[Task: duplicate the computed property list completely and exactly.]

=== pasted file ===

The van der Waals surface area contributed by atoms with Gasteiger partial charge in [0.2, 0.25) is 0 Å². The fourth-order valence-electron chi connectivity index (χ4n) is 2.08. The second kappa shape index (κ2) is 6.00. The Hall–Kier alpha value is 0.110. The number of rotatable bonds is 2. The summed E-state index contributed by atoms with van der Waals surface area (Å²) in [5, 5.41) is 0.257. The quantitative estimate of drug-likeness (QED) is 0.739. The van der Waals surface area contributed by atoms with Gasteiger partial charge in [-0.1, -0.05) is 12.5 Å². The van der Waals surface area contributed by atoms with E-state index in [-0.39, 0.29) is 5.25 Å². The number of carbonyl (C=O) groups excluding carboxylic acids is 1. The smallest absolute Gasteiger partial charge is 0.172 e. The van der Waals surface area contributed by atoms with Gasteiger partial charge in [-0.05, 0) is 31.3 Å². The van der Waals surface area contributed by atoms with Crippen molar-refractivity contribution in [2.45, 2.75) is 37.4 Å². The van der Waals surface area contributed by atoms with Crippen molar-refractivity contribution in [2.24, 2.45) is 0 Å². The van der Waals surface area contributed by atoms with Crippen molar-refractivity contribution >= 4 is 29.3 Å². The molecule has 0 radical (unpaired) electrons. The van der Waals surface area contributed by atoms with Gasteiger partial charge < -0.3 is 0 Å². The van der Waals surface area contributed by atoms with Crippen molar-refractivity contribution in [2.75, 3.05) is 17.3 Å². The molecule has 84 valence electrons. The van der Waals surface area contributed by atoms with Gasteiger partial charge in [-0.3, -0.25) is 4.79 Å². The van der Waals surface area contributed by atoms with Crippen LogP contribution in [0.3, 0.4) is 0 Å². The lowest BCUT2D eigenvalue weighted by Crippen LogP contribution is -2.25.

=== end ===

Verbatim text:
The van der Waals surface area contributed by atoms with Gasteiger partial charge in [0.2, 0.25) is 0 Å². The fourth-order valence-electron chi connectivity index (χ4n) is 2.08. The second kappa shape index (κ2) is 6.00. The Hall–Kier alpha value is 0.110. The number of rotatable bonds is 2. The summed E-state index contributed by atoms with van der Waals surface area (Å²) in [5, 5.41) is 0.257. The quantitative estimate of drug-likeness (QED) is 0.739. The van der Waals surface area contributed by atoms with Gasteiger partial charge in [-0.1, -0.05) is 12.5 Å². The van der Waals surface area contributed by atoms with E-state index in [-0.39, 0.29) is 5.25 Å². The number of carbonyl (C=O) groups excluding carboxylic acids is 1. The smallest absolute Gasteiger partial charge is 0.172 e. The van der Waals surface area contributed by atoms with Gasteiger partial charge in [-0.05, 0) is 31.3 Å². The van der Waals surface area contributed by atoms with Crippen molar-refractivity contribution in [2.45, 2.75) is 37.4 Å². The van der Waals surface area contributed by atoms with Crippen molar-refractivity contribution in [2.24, 2.45) is 0 Å². The van der Waals surface area contributed by atoms with Crippen molar-refractivity contribution >= 4 is 29.3 Å². The molecule has 0 radical (unpaired) electrons. The van der Waals surface area contributed by atoms with Gasteiger partial charge < -0.3 is 0 Å². The van der Waals surface area contributed by atoms with Crippen molar-refractivity contribution in [2.75, 3.05) is 17.3 Å². The molecule has 84 valence electrons. The van der Waals surface area contributed by atoms with Gasteiger partial charge in [-0.3, -0.25) is 4.79 Å². The van der Waals surface area contributed by atoms with Crippen LogP contribution in [0.3, 0.4) is 0 Å². The lowest BCUT2D eigenvalue weighted by Crippen LogP contribution is -2.25.